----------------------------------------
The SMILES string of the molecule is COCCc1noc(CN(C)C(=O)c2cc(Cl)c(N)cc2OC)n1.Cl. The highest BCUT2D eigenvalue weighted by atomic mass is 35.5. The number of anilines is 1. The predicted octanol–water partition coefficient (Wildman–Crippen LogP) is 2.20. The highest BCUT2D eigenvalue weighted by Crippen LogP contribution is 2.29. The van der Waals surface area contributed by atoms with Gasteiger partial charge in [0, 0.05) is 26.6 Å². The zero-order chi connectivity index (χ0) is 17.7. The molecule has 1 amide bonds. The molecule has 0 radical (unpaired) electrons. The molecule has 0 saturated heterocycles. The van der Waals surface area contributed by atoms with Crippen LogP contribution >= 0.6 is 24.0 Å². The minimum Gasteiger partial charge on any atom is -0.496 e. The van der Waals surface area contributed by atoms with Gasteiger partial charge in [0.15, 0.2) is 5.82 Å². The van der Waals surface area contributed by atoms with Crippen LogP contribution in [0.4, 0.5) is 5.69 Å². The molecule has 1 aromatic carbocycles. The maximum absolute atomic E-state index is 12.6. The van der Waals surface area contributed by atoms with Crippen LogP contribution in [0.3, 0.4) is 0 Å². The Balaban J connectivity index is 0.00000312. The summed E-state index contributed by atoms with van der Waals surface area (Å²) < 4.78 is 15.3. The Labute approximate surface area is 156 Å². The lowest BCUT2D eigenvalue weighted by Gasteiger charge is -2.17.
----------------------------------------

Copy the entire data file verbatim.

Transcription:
The SMILES string of the molecule is COCCc1noc(CN(C)C(=O)c2cc(Cl)c(N)cc2OC)n1.Cl. The highest BCUT2D eigenvalue weighted by atomic mass is 35.5. The number of anilines is 1. The predicted octanol–water partition coefficient (Wildman–Crippen LogP) is 2.20. The highest BCUT2D eigenvalue weighted by Crippen LogP contribution is 2.29. The van der Waals surface area contributed by atoms with Gasteiger partial charge in [0, 0.05) is 26.6 Å². The zero-order chi connectivity index (χ0) is 17.7. The molecule has 1 amide bonds. The molecule has 0 radical (unpaired) electrons. The molecule has 0 saturated heterocycles. The van der Waals surface area contributed by atoms with Crippen LogP contribution >= 0.6 is 24.0 Å². The minimum Gasteiger partial charge on any atom is -0.496 e. The van der Waals surface area contributed by atoms with Gasteiger partial charge in [0.15, 0.2) is 5.82 Å². The van der Waals surface area contributed by atoms with Crippen LogP contribution in [0.4, 0.5) is 5.69 Å². The molecule has 1 aromatic carbocycles. The maximum absolute atomic E-state index is 12.6. The van der Waals surface area contributed by atoms with Crippen LogP contribution in [0.3, 0.4) is 0 Å². The Balaban J connectivity index is 0.00000312. The summed E-state index contributed by atoms with van der Waals surface area (Å²) < 4.78 is 15.3. The Labute approximate surface area is 156 Å². The lowest BCUT2D eigenvalue weighted by Gasteiger charge is -2.17.